Thai cave rescue: Trapped coach’s community chooses love over blame

On the ground near the rescue operation, neighbours express support for the man who led 12 children underground
Shannon Gormley
People watch as an ambulance with escort are seen leaving the military airport in Chiang Rai to a nearby hospital after taking passengers from a helicopter as divers evacuated some of the 12 boys and their coach trapped at Tham Luang cave in Khun Nam Nang Non Forest Park in the Mae Sai district of Chiang Rai province on July 8, 2018. - Elite divers on July 8 began the extremely dangerous operation to extract 12 boys and their football coach who have been trapped in a flooded cave complex in northern Thailand for more than two weeks, as looming monsoon rains threatened the rescue effort. (Photo by Ye Aung Thu / AFP) (Photo credit should read YE AUNG THU/AFP/Getty Images)

MAE SAI, THAILAND • The neighbour to the right of Ekapol Chanthawong’s house could find reasons to hate him. She could find just as many reasons to forgive him. The neighbour to his left could hate him also; equally, she could forgive.

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More than two weeks ago, the twenty-five-year-old assistant soccer coach crawled inside a cave in this remote part of northern Thailand with twelve children under his care; none of them could crawl out. The police didn’t initially eliminate the possibility of pressing charges against him if he survived. At the time of writing, one man has died trying to rescue them, and a nation lays in agony waiting for all the children to emerge from Tham Luang cave alive. There has been pain enough already, and there may be more pain yet to come. But for now, the hurt is not laced with blame.

Not half an hour from the cave, in the area of Koh Sai, residents say they love the boys; they love their neighbour too, the man who was supposed to protect his young charges. In every corner of Thailand, the country follows their lead.

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On the right: Hom Suprakaru stands outside her convenience store stacked with plastic bins of candy, plastic flowers and portraits of the King. Her husband is a village elder who has been spending a lot of his days at the cave. She misses the kids who are trapped in it; they used to come in off the street and buy red licorice and Pocky sticks. But she misses their coach as well. When he was little he bought candy from her too from next door; now that he’s a grown man, the former monk never misses going to temple but still buys a lot of candy.

“It was an accident,” she says. Accidents happen. Sometimes people just die in them.

On the left: the same. A few chickens cluck behind Saipet Nam Non; a few more cook on the rickety metal grill she works in front of her squat home with a corrugated tin roof. She used to serve chicken to her nephew until he got stuck in the cave. She served it to his coach too, her next-door neighbour. She loved the man she knows as Ake then and loves him still. “He is smart man! Very good man!” she says. An accident.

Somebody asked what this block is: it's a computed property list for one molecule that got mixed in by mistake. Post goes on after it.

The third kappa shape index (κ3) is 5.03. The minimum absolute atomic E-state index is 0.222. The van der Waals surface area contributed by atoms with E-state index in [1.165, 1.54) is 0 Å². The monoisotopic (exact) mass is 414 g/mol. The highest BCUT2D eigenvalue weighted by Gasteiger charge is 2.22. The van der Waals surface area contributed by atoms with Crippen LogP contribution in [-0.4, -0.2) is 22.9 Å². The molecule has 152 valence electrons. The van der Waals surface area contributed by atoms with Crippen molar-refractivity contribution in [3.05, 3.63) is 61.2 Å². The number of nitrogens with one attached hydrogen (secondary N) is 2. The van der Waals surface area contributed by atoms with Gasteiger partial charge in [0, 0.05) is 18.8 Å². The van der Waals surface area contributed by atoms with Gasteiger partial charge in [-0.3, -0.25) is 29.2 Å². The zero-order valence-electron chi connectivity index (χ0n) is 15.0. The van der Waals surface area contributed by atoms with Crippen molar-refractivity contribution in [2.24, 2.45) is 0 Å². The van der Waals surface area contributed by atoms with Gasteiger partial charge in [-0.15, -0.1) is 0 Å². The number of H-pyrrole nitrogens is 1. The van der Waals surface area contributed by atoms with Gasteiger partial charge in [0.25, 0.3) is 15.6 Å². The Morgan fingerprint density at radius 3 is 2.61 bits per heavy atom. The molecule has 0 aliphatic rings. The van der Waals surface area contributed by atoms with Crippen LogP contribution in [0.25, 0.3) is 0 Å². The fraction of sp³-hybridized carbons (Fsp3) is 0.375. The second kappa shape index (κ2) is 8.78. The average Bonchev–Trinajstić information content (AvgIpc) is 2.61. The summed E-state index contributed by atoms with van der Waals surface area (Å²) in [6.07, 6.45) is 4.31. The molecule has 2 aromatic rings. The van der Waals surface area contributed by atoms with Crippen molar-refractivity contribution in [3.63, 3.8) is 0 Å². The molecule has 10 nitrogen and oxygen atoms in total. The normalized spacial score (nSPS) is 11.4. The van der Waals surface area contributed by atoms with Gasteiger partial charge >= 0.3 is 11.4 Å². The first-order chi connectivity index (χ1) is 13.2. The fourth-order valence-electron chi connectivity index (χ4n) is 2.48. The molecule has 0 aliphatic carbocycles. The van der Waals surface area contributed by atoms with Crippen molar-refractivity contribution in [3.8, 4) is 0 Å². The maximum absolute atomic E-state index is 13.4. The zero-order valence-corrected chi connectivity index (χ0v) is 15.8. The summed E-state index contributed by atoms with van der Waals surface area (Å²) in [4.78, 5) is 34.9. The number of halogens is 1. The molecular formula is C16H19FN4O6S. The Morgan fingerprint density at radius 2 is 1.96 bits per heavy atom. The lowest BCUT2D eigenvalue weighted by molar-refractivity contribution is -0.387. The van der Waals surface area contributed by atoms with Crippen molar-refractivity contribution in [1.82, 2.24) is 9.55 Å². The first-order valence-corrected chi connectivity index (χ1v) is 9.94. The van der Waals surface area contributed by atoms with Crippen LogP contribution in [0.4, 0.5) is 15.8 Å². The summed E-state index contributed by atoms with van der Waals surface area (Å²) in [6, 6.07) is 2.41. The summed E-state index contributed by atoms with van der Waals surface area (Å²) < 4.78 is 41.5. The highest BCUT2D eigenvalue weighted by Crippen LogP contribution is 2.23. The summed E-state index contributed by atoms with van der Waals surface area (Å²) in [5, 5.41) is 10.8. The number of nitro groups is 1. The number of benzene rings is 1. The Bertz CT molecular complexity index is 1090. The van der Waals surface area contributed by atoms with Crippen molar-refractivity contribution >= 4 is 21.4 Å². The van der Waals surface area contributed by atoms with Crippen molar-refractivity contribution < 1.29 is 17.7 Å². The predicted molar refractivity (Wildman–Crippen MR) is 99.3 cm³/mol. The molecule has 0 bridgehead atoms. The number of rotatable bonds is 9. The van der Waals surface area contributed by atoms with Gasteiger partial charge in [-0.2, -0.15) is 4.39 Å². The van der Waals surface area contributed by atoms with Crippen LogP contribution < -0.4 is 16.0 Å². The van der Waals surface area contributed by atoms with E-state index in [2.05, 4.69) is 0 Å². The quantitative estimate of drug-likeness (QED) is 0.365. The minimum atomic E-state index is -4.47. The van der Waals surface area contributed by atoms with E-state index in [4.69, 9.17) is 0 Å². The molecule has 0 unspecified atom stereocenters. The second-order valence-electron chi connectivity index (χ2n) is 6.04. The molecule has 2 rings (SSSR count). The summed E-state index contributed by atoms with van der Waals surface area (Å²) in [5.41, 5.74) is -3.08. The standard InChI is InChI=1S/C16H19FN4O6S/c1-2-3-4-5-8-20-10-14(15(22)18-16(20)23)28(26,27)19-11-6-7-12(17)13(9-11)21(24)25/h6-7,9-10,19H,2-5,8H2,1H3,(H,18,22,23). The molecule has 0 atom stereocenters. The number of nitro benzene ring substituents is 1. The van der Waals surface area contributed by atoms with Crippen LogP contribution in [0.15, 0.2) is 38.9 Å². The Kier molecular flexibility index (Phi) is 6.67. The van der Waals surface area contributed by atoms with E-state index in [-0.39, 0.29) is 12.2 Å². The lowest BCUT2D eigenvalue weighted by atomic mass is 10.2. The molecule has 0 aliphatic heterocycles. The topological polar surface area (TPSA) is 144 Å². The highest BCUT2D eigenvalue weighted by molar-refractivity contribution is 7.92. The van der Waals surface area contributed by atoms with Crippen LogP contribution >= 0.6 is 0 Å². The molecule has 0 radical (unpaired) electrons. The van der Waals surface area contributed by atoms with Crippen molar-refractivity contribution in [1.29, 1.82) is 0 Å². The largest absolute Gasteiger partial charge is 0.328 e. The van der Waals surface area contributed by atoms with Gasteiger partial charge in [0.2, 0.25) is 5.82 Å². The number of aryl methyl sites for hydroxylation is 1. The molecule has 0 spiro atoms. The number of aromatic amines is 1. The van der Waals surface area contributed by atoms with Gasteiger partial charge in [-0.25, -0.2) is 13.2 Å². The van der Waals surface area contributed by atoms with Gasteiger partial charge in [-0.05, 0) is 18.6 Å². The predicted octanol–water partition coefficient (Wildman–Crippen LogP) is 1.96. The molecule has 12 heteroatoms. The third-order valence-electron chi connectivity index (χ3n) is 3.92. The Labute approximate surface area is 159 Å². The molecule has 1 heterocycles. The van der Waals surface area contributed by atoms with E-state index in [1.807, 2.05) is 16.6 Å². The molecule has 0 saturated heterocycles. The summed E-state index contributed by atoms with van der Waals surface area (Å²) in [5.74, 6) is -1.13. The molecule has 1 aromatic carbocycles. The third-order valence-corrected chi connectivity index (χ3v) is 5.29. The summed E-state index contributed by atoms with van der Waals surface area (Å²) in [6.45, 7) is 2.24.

At the mouth of the cave, volunteers have spent days picked up garbage, translating press releases, and sorting rubber boots and ponchos. They have all been trying to save the children, but they haven’t forgotten the adult with them. They say that none of them has made the sacrifices the coach has: They might have cooked some food for the rescuers, but he stopped eating so the kids could live.

He did not feel that starving himself was enough. He told the parents he was sorry. And so, in a letter to him that travelled through the three kilometres of cave separating them from their children, parents told the coach, “We want you to be relieved. Every dad and mom isn’t angry with you at all. And everyone understands and encourage you. Thank you for looking after the boys. Coach [Ekapol] went inside with them then you must come out, bringing them out safely as well.”

And his own aunt says this: “Don’t overthink or worry too much… Nobody blames you.”

After all, if the blame began with him, it is not clear where it would end. None of the children in the cave can swim. That is typical in Thailand: when children die here, they usually die in the water. Though statistics vary, drowning is said to be the leading cause of death among children in Thailand. It has launched programs offering swimming classes, and the death toll has been decreasing over the last decade. So Thais don’t blame their government, even if more progress had been made, they might have taught these kids to swim.

And Thais don’t blame their neighbour, even if he might have prevented the kids from needing to swim to live. One of these neighbours says she plans to run out from behind her chicken stand and scream with joy if—no, when—the coach finally comes back home. But another neighbour says she will sell him his chips and say only “hello” at her convenience store. She knows that if he lives he will want to live normally.

Human error to the right of them, human error to the left of them. But nowhere is there hate, or even anything to forgive.